Andrea Mason asks: What if we replaced the word ‘power’ with ‘authority’?

Andrea Mason asks: What if we replaced the word ‘power’ with ‘authority’?

Andrea is a policy maker, social reformer, a negotiator, an advocate and an inspirational leader.

BY Business Chicks, 5 min READ
 

Andrea is the CEO of the Ngaanyatjarra Pitjantjatjara Yankunytjatjara (NPY) Women’s Council, an Aboriginal women’s member-led organisation that exists to help women and families increase their capacity to lead safe and healthy lives through service delivery, advocacy, education and employment. On a day-to-day basis Andrea transitions from being a policy maker, to a social reformer, a negotiator, an advocate and an inspirational leader.

Andrea is also a Telstra Business Woman of the Year award winner, here’s some of the highlights from her acceptance speech:

‘I’ve been thinking about two words over the last few weeks – power and authority. In 2015, our Australian of the Year Rosie Batty brought the need to address domestic and family violence to Australia’s consciousness. She shined a light on women who needed more support … but also started to speak up about those who do commit violence against women and children. She was suggesting ideas and strategies around not only holding people to account, but also trying to reach out to a new generation to really change behaviour and to call out that behaviour.

‘We heard a lot about power and control. And in that regard, power in that way is very destructive.

‘Recently in a women’s magazine I saw a list of Australia’s most powerful women. I read all of their stories and I thought ‘what an incredible group of 25 Australian women’. What I also recognised is that their power came through their position to influence society on an incredible level. There were lots of politicians, and people from the arts and business sectors. And I thought to myself, ‘In the Aboriginal community, we don’t talk about power a lot, but we talk about authority.

‘I thought, ‘What if the word was changed from ‘women in power’ to ‘women of authority?’

‘In Australia if you take the long view, for as long as people have been living in this great nation, it has been authority and not power that has been the glue for society.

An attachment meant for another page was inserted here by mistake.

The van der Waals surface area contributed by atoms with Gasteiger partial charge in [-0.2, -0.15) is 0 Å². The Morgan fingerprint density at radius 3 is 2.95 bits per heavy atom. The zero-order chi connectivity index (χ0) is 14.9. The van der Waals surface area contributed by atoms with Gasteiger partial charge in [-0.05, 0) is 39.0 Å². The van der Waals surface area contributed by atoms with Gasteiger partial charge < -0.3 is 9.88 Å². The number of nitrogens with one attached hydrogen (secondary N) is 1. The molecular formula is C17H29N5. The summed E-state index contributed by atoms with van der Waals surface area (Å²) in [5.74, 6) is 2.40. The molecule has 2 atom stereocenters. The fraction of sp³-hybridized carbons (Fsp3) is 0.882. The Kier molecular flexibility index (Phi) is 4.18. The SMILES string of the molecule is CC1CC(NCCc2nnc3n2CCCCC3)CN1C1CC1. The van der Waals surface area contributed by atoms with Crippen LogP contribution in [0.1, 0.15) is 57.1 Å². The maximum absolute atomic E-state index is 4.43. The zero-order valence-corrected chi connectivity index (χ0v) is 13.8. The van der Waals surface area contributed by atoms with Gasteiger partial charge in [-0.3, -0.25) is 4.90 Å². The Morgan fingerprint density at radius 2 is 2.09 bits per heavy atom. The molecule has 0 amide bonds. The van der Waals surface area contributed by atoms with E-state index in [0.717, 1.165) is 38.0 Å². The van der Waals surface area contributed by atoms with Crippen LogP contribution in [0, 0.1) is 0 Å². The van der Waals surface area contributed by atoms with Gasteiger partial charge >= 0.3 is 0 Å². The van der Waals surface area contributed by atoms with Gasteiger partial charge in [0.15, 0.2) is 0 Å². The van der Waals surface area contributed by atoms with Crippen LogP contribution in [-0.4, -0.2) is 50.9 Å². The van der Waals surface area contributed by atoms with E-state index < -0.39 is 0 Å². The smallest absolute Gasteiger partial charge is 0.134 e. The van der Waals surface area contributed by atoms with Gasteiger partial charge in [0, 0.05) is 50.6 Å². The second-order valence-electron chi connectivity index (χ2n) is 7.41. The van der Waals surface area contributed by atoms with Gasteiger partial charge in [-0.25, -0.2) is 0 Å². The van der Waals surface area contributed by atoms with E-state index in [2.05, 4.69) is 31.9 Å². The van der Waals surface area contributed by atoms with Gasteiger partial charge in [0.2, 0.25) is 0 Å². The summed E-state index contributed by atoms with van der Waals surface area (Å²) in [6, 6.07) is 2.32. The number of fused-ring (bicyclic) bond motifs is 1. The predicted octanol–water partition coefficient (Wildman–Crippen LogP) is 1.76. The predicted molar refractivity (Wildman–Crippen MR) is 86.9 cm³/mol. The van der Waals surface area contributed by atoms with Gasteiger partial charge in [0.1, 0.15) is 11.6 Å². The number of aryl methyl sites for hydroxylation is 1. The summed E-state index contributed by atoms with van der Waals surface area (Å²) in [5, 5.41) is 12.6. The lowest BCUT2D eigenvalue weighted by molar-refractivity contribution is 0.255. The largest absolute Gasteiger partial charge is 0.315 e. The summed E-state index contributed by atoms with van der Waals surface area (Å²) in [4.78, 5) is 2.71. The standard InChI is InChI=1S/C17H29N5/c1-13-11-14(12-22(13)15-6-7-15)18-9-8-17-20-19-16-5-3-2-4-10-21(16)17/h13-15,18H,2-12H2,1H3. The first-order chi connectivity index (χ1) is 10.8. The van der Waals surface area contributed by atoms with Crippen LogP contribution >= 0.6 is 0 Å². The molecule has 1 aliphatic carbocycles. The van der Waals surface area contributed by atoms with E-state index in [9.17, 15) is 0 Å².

‘I have seen authority used to great advantage and to create incredible change, particularly in my time in central Australia. It has been life transforming and it has been life-altering for many people. For the desert women of the Ngaanyatjarra Pitjantjatjara Yankunytjatjara lands, they’ve used their authority as women to start an incredible amount of services … All of those services have continued for over 20 years through the incredible and inuring support of women’s authority.

‘It’s time to not only reach out to women to support these services, but it’s also now important for men to start to change the profile of our region so that families are safer and that families are healthier. And I believe that there is a synergy that we can all tap into as business leaders and into the incredible authority that’s already in this place; authority that’s grounded in knowledge to come up with distinct Australian solutions to issues that we all share in common.

‘It’s all about relationships. It’s about me getting to know you, it’s about you getting to know me and making our world smaller. And I believe that if we all do this together, that Australia has the potential to do much good across all sectors in our community.” 

Business Chicks is a proud partner of the Telstra Business Women’s Awards. We love celebrating women doing extraordinary things and that’s exactly what the Telstra Business Women’s Awards are all about. If you want to be part of the action, nominations for the Telstra Business Women’s Awards can be made all year round, head here to nominate a trailblazer you know.

First published in Latte magazine. 

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